This year I opted to split up my trip to the Festival of the Horse CDI in Southern California into two days. Normally the show has been held in Burbank, which is a good 15 hours from Boise. This year it was moved to San Juan Capistrano, a little bit further south and more west (through LA). The travel time wasn't significantly longer (only 16 to 16.5 hours) but enough that I decided to split it. Those last few hours on a super-long trip get exponentially worse; it is rather like the Richter scale that way (the difference between a 1.0 and 2.0 earthquake is much smaller than the difference between an 8.0 and 9.0).
So Leg #1 took place yesterday. Mom and I drove (actually, I drove) from Boise to Bishop, California, and overnighted at the Tri-County Fairgrounds, home of the Bishop "Mule Days". The facility was recommended by some eventer-friends of mine, the Culligans, who live right next door to Once Upon a Horse. Several event riders from the Boise area travel to a big event in Temecula, and regularly use Bishop as their overnight rest stop.
The first part of Leg #1 was beautiful, southwestern Idaho and northern Nevada were in the 60s with bright sunshine and clear skies. Ironically and irritatingly enough, the weather deteriorated as I traveled south; a fairly nasty spring storm came through Southern California just in time for our trip. It started with wind, the rain picked up, and eventually we started getting snow flurries as we climbed in elevation. We had a surprisingly high mountain pass to cross in western Nevada (elevation 7600 feet) which was getting pretty significant snow flurries that was even sticking to the ground. We got through just fine, although I'm always a little nervous when the snow starts sticking! It is a fairly desolate two lane highway, literally you can drive for an hour or more and not see a car or any evidence of civilization. Just lots of sagebrush.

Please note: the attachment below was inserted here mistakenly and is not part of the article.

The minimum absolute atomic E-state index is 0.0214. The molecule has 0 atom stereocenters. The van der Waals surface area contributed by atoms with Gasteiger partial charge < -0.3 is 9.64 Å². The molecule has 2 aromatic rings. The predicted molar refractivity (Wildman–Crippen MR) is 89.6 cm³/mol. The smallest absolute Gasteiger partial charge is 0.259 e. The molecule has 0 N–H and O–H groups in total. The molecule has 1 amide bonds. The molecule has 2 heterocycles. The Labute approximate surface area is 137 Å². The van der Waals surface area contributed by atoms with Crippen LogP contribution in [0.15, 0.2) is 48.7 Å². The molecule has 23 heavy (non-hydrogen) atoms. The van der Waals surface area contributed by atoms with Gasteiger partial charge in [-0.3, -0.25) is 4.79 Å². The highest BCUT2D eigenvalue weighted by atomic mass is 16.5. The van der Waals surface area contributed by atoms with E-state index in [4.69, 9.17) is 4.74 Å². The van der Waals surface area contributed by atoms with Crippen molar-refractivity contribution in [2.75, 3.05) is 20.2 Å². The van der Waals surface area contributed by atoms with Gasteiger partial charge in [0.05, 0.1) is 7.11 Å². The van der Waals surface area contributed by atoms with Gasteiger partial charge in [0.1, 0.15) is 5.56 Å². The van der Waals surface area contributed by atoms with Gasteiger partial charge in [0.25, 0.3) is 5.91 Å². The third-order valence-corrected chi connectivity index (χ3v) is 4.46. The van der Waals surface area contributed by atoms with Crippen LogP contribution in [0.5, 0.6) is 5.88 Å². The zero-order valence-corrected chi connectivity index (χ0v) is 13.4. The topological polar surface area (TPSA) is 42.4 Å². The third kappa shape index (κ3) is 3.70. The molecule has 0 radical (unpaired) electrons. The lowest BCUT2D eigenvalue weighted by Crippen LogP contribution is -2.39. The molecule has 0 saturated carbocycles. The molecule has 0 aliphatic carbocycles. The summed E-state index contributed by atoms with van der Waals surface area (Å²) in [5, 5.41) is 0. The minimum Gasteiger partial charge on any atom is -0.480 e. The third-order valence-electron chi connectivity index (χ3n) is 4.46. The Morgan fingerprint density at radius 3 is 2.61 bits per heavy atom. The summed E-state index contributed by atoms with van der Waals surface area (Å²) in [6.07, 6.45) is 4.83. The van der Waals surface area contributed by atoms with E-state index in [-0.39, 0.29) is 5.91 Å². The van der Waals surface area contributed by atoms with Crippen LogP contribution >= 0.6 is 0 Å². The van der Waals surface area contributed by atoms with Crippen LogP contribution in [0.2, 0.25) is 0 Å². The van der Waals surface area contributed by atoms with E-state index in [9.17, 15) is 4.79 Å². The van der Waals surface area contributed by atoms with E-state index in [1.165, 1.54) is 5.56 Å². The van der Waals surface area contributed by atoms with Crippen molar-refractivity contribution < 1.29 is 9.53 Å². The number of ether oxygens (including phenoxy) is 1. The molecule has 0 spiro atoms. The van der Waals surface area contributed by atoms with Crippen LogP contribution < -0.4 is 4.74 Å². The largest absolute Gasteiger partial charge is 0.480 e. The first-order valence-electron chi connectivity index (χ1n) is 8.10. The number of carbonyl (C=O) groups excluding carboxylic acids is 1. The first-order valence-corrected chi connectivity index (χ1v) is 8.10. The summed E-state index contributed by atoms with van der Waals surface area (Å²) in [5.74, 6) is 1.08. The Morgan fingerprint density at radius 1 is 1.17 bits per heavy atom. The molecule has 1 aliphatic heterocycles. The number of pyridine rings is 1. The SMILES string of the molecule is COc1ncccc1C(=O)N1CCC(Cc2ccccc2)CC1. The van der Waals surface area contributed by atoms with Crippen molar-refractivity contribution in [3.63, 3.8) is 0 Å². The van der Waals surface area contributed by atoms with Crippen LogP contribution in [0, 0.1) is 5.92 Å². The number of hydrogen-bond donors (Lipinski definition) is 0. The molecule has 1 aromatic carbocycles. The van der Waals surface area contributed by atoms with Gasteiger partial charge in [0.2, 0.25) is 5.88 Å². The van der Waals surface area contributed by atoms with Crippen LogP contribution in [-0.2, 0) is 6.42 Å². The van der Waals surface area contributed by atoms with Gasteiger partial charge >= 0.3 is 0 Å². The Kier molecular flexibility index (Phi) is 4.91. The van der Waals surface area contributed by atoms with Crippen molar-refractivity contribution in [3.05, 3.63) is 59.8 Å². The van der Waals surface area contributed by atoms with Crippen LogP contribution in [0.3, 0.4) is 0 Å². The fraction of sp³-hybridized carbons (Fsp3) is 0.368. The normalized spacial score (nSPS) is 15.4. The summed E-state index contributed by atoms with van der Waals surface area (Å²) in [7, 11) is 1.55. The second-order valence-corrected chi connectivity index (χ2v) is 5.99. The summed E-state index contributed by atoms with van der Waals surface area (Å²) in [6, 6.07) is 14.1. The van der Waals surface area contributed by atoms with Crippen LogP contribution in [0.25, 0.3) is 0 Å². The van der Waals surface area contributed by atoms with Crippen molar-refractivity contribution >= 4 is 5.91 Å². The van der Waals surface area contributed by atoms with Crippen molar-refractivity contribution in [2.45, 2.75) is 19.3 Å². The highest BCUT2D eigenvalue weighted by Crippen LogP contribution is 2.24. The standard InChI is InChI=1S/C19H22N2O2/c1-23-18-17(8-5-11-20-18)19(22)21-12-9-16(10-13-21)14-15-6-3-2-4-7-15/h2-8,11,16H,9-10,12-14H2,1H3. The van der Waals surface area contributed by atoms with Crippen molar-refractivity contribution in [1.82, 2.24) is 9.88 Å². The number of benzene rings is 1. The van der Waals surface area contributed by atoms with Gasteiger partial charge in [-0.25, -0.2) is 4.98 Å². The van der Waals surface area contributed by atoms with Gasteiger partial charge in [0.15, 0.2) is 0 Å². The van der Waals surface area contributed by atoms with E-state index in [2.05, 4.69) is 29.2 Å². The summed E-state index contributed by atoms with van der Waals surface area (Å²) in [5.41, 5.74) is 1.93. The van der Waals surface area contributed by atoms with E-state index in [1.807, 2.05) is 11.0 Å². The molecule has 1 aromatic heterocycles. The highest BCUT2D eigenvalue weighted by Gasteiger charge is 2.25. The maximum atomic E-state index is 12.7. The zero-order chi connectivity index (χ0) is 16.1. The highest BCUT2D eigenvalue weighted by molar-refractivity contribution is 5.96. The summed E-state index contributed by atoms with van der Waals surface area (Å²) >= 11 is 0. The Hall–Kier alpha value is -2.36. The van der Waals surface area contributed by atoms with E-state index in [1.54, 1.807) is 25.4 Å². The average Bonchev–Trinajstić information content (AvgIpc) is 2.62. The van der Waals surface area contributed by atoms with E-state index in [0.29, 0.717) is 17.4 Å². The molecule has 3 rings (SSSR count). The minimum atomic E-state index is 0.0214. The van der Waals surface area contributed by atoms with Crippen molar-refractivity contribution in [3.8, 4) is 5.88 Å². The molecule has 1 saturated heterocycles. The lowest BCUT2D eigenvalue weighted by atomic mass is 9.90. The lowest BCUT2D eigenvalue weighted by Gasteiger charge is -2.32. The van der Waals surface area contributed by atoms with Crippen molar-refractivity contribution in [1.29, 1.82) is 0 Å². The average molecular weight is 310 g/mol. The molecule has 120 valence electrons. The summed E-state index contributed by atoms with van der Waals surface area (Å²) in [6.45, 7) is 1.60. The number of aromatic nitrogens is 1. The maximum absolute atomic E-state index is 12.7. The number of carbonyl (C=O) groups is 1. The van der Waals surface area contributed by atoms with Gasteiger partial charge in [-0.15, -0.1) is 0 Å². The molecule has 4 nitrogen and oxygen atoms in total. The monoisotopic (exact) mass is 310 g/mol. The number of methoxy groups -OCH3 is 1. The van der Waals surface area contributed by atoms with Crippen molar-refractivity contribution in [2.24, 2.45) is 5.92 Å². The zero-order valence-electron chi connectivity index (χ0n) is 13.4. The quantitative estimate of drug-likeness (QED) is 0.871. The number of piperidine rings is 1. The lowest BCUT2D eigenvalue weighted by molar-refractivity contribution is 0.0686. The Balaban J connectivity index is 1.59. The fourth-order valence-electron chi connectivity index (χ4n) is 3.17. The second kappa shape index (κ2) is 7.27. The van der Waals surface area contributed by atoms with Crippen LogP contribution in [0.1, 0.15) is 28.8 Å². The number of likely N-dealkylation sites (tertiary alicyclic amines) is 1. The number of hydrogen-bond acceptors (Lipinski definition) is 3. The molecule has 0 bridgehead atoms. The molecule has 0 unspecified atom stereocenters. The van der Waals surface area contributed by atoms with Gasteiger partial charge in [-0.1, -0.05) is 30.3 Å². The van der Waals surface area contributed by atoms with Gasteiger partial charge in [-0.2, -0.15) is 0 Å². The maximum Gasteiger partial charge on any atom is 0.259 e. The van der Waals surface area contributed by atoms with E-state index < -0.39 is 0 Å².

We arrived in Bishop after about 11 hours. Ironically enough our eventer friends also happened to be overnighting the same evening on their way to Temecula. The Culligans came through the same route a couple of hours after us, and evidently the snow had gotten significantly worse. Kevin said it was near white-out conditions with visibility of only a few hundred feet. He white-knuckled it at 15 miles an hour. Nevada driving can become very scary in a quick hurry--it is not a nice feeling to be out in the middle of nowhere, not a soul or car for the past hour, no evidence of civilization, and snow coming down.
I destroyed the rear window in my truck that evening, trying to turn my trailer around in a very tight spot. The trailer is not easy to maneuver around; particularly on a rainy, dark evening after having driven for 11 hours (yes, it was raining in Bishop; we even got some hail). I was focusing too much on where I was putting the trailer and not enough on how close it was getting to my cab. Ooops. Mom and I spent the rest of the evening fashioning a make-shift window with plastic and duct tape (which does not stick to the outside of my truck, by the way).
Leg #2 of our trip took place today; we traveled from Bishop down here to San Juan Capistrano. It was a relatively short trip, only about 6 hours, but seemed quite a bit longer. I think it was partially because I'd driven 11 hours the day before and partially because much of it was through various (busy) suburbs of Los Angeles. The roads are also total crap, particularly in some of the more traffic-laden areas, so the truck and trailer are bouncing all over the place as we're careening down the freeway. We also had the plastic window making a boatload of noise, and no way to keep out all the extra road-noise! The plastic window held surprisingly well on the entire trip.
We found the facility, settled the horses in, and got ourselves settled into our hotel. I'm exhausted tonight and I'm sure Mom is too. It is very hard to maintain concentration for that long and not be totally worn out. My body isn't very happy about sitting in a truck for that long either. Here's hoping a couple of beers and a good night's sleep will help me be rested for tomorrow!